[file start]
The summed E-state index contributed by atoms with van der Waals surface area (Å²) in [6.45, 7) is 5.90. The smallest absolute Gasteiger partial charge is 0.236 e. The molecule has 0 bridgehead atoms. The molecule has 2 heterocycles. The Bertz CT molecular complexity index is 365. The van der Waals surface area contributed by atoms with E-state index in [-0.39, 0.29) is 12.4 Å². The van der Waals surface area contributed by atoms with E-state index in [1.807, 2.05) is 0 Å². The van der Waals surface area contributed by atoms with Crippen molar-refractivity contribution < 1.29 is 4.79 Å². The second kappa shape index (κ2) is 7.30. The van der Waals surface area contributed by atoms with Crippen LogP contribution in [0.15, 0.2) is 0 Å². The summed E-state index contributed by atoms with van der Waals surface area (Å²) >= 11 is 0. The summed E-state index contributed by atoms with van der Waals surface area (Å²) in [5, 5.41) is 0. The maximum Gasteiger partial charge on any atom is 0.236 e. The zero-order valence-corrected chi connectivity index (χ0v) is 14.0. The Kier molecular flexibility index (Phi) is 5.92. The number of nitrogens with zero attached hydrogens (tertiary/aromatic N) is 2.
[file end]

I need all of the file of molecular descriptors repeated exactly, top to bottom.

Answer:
The summed E-state index contributed by atoms with van der Waals surface area (Å²) in [6.45, 7) is 5.90. The smallest absolute Gasteiger partial charge is 0.236 e. The molecule has 0 bridgehead atoms. The molecule has 2 heterocycles. The Bertz CT molecular complexity index is 365. The van der Waals surface area contributed by atoms with E-state index in [-0.39, 0.29) is 12.4 Å². The van der Waals surface area contributed by atoms with E-state index in [1.807, 2.05) is 0 Å². The van der Waals surface area contributed by atoms with Crippen molar-refractivity contribution < 1.29 is 4.79 Å². The second kappa shape index (κ2) is 7.30. The van der Waals surface area contributed by atoms with Crippen LogP contribution in [0.15, 0.2) is 0 Å². The summed E-state index contributed by atoms with van der Waals surface area (Å²) >= 11 is 0. The summed E-state index contributed by atoms with van der Waals surface area (Å²) in [5, 5.41) is 0. The maximum Gasteiger partial charge on any atom is 0.236 e. The zero-order valence-corrected chi connectivity index (χ0v) is 14.0. The Kier molecular flexibility index (Phi) is 5.92. The number of nitrogens with zero attached hydrogens (tertiary/aromatic N) is 2.